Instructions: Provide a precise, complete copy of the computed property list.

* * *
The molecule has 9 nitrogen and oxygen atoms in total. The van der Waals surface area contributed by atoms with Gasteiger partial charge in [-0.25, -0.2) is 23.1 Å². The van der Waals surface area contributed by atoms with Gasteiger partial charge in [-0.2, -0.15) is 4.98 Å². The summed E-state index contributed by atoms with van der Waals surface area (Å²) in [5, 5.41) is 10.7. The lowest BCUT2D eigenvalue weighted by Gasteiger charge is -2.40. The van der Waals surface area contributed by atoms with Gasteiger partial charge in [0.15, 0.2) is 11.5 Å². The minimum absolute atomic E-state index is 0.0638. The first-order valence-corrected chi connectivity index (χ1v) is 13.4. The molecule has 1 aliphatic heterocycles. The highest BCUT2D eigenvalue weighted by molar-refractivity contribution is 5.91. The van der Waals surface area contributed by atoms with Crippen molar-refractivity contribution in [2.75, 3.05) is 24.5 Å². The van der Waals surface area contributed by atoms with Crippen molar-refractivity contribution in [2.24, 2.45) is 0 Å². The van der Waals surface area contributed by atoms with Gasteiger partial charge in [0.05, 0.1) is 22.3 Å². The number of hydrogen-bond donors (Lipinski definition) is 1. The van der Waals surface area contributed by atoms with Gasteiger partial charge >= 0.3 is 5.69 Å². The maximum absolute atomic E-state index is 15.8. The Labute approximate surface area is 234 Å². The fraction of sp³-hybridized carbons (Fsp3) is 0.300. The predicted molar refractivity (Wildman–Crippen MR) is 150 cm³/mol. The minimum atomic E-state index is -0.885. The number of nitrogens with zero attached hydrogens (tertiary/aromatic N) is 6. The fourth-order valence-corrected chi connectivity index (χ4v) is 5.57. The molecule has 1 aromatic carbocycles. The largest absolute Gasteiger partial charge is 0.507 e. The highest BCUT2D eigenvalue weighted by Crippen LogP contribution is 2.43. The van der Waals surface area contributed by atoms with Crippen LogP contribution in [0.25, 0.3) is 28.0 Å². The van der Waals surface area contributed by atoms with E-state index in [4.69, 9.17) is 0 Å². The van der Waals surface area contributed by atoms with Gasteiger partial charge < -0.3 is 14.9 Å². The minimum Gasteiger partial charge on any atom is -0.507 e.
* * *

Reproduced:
The molecule has 9 nitrogen and oxygen atoms in total. The van der Waals surface area contributed by atoms with Gasteiger partial charge in [-0.25, -0.2) is 23.1 Å². The van der Waals surface area contributed by atoms with Gasteiger partial charge in [-0.2, -0.15) is 4.98 Å². The summed E-state index contributed by atoms with van der Waals surface area (Å²) in [5, 5.41) is 10.7. The lowest BCUT2D eigenvalue weighted by Gasteiger charge is -2.40. The van der Waals surface area contributed by atoms with Gasteiger partial charge in [0.15, 0.2) is 11.5 Å². The minimum absolute atomic E-state index is 0.0638. The first-order valence-corrected chi connectivity index (χ1v) is 13.4. The molecule has 1 aliphatic heterocycles. The highest BCUT2D eigenvalue weighted by molar-refractivity contribution is 5.91. The van der Waals surface area contributed by atoms with Crippen molar-refractivity contribution in [2.75, 3.05) is 24.5 Å². The van der Waals surface area contributed by atoms with Crippen molar-refractivity contribution in [2.24, 2.45) is 0 Å². The van der Waals surface area contributed by atoms with Gasteiger partial charge in [0.05, 0.1) is 22.3 Å². The number of hydrogen-bond donors (Lipinski definition) is 1. The van der Waals surface area contributed by atoms with Gasteiger partial charge >= 0.3 is 5.69 Å². The maximum absolute atomic E-state index is 15.8. The Labute approximate surface area is 234 Å². The fraction of sp³-hybridized carbons (Fsp3) is 0.300. The predicted molar refractivity (Wildman–Crippen MR) is 150 cm³/mol. The minimum atomic E-state index is -0.885. The number of nitrogens with zero attached hydrogens (tertiary/aromatic N) is 6. The fourth-order valence-corrected chi connectivity index (χ4v) is 5.57. The molecule has 1 aromatic carbocycles. The largest absolute Gasteiger partial charge is 0.507 e. The highest BCUT2D eigenvalue weighted by Crippen LogP contribution is 2.43. The van der Waals surface area contributed by atoms with Crippen LogP contribution in [0.25, 0.3) is 28.0 Å². The van der Waals surface area contributed by atoms with E-state index in [4.69, 9.17) is 0 Å². The van der Waals surface area contributed by atoms with Gasteiger partial charge < -0.3 is 14.9 Å². The minimum Gasteiger partial charge on any atom is -0.507 e.